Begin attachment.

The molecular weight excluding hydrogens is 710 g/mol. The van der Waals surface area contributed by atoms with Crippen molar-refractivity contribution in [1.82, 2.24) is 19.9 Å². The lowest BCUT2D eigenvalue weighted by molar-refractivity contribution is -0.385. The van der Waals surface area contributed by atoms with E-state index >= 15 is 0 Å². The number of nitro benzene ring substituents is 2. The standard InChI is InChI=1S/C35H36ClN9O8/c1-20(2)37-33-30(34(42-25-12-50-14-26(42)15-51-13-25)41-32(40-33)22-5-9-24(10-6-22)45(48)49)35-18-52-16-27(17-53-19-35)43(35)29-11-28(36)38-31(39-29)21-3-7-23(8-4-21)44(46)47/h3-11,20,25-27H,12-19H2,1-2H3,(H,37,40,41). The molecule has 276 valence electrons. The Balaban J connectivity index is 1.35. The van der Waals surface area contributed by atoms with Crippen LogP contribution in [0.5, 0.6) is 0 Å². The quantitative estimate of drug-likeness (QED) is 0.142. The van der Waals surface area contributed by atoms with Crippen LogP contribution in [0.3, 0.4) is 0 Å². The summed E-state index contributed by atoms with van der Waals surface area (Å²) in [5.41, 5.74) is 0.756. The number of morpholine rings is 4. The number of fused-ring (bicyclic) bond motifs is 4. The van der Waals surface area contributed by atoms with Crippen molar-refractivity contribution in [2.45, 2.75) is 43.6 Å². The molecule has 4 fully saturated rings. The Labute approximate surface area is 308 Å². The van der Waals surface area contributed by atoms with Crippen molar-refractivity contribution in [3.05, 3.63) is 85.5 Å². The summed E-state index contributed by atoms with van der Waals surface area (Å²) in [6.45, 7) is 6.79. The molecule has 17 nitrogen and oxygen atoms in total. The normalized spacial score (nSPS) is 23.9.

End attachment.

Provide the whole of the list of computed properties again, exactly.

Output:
The molecular weight excluding hydrogens is 710 g/mol. The van der Waals surface area contributed by atoms with Crippen molar-refractivity contribution in [1.82, 2.24) is 19.9 Å². The lowest BCUT2D eigenvalue weighted by molar-refractivity contribution is -0.385. The van der Waals surface area contributed by atoms with E-state index >= 15 is 0 Å². The number of nitro benzene ring substituents is 2. The standard InChI is InChI=1S/C35H36ClN9O8/c1-20(2)37-33-30(34(42-25-12-50-14-26(42)15-51-13-25)41-32(40-33)22-5-9-24(10-6-22)45(48)49)35-18-52-16-27(17-53-19-35)43(35)29-11-28(36)38-31(39-29)21-3-7-23(8-4-21)44(46)47/h3-11,20,25-27H,12-19H2,1-2H3,(H,37,40,41). The molecule has 276 valence electrons. The Balaban J connectivity index is 1.35. The van der Waals surface area contributed by atoms with Crippen LogP contribution in [0.5, 0.6) is 0 Å². The quantitative estimate of drug-likeness (QED) is 0.142. The van der Waals surface area contributed by atoms with Crippen LogP contribution in [0.3, 0.4) is 0 Å². The summed E-state index contributed by atoms with van der Waals surface area (Å²) in [5.41, 5.74) is 0.756. The number of morpholine rings is 4. The number of fused-ring (bicyclic) bond motifs is 4. The van der Waals surface area contributed by atoms with Crippen molar-refractivity contribution in [2.45, 2.75) is 43.6 Å². The molecule has 4 fully saturated rings. The Labute approximate surface area is 308 Å². The van der Waals surface area contributed by atoms with Crippen molar-refractivity contribution in [3.05, 3.63) is 85.5 Å². The summed E-state index contributed by atoms with van der Waals surface area (Å²) in [6.45, 7) is 6.79. The molecule has 17 nitrogen and oxygen atoms in total. The normalized spacial score (nSPS) is 23.9.